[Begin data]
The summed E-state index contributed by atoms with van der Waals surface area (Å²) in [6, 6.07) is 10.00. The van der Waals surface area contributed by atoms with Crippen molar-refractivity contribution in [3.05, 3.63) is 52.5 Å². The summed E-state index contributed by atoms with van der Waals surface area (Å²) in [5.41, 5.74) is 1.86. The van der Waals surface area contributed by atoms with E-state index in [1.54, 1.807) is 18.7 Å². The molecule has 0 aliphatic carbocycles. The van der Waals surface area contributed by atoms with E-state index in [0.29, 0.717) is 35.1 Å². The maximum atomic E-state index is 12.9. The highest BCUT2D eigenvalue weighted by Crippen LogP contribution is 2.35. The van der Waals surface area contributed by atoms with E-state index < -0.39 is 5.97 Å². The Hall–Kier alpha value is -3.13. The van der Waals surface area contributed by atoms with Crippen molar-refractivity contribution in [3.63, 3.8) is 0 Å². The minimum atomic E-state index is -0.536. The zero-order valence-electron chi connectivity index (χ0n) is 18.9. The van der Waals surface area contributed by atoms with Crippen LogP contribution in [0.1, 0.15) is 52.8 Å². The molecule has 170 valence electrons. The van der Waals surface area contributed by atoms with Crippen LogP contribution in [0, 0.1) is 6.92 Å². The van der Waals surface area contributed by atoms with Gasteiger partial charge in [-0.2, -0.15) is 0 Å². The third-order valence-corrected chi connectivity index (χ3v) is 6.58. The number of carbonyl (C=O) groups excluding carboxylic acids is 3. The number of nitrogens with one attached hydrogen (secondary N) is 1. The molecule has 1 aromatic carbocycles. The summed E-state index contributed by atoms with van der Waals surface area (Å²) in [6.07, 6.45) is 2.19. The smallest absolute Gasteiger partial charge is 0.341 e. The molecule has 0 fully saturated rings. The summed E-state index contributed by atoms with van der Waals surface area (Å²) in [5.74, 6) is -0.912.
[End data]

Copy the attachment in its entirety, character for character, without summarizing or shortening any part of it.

The summed E-state index contributed by atoms with van der Waals surface area (Å²) in [6, 6.07) is 10.00. The van der Waals surface area contributed by atoms with Crippen molar-refractivity contribution in [3.05, 3.63) is 52.5 Å². The summed E-state index contributed by atoms with van der Waals surface area (Å²) in [5.41, 5.74) is 1.86. The van der Waals surface area contributed by atoms with E-state index in [1.54, 1.807) is 18.7 Å². The molecule has 0 aliphatic carbocycles. The van der Waals surface area contributed by atoms with E-state index in [0.29, 0.717) is 35.1 Å². The maximum atomic E-state index is 12.9. The highest BCUT2D eigenvalue weighted by Crippen LogP contribution is 2.35. The van der Waals surface area contributed by atoms with E-state index < -0.39 is 5.97 Å². The Hall–Kier alpha value is -3.13. The van der Waals surface area contributed by atoms with Crippen molar-refractivity contribution in [3.63, 3.8) is 0 Å². The minimum atomic E-state index is -0.536. The zero-order valence-electron chi connectivity index (χ0n) is 18.9. The van der Waals surface area contributed by atoms with Crippen LogP contribution in [0.1, 0.15) is 52.8 Å². The molecule has 170 valence electrons. The van der Waals surface area contributed by atoms with Crippen LogP contribution in [0, 0.1) is 6.92 Å². The van der Waals surface area contributed by atoms with Gasteiger partial charge in [-0.2, -0.15) is 0 Å². The third-order valence-corrected chi connectivity index (χ3v) is 6.58. The number of carbonyl (C=O) groups excluding carboxylic acids is 3. The number of nitrogens with one attached hydrogen (secondary N) is 1. The molecule has 1 aromatic carbocycles. The summed E-state index contributed by atoms with van der Waals surface area (Å²) in [6.07, 6.45) is 2.19. The smallest absolute Gasteiger partial charge is 0.341 e. The molecule has 0 fully saturated rings. The summed E-state index contributed by atoms with van der Waals surface area (Å²) in [5.74, 6) is -0.912.